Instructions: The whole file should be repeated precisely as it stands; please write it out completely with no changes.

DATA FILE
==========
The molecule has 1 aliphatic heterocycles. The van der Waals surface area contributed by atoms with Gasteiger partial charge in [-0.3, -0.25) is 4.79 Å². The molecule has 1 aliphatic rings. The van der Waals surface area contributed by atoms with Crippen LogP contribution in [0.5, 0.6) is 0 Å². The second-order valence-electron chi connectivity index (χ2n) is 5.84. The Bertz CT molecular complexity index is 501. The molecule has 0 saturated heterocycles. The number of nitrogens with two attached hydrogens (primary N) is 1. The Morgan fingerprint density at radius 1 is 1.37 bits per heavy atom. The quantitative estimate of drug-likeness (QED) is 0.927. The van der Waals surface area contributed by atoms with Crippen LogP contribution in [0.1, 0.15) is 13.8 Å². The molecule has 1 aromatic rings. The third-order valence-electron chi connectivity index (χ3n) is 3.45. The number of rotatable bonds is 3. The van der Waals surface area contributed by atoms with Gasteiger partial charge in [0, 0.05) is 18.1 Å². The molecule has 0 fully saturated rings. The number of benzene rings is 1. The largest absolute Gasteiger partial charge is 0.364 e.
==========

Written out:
The molecule has 1 aliphatic heterocycles. The van der Waals surface area contributed by atoms with Gasteiger partial charge in [-0.3, -0.25) is 4.79 Å². The molecule has 1 aliphatic rings. The van der Waals surface area contributed by atoms with Crippen LogP contribution in [0.5, 0.6) is 0 Å². The second-order valence-electron chi connectivity index (χ2n) is 5.84. The Bertz CT molecular complexity index is 501. The molecule has 0 saturated heterocycles. The number of nitrogens with two attached hydrogens (primary N) is 1. The Morgan fingerprint density at radius 1 is 1.37 bits per heavy atom. The quantitative estimate of drug-likeness (QED) is 0.927. The van der Waals surface area contributed by atoms with Crippen LogP contribution in [0.1, 0.15) is 13.8 Å². The molecule has 1 aromatic rings. The third-order valence-electron chi connectivity index (χ3n) is 3.45. The number of rotatable bonds is 3. The van der Waals surface area contributed by atoms with Gasteiger partial charge in [0, 0.05) is 18.1 Å². The molecule has 0 fully saturated rings. The number of benzene rings is 1. The largest absolute Gasteiger partial charge is 0.364 e.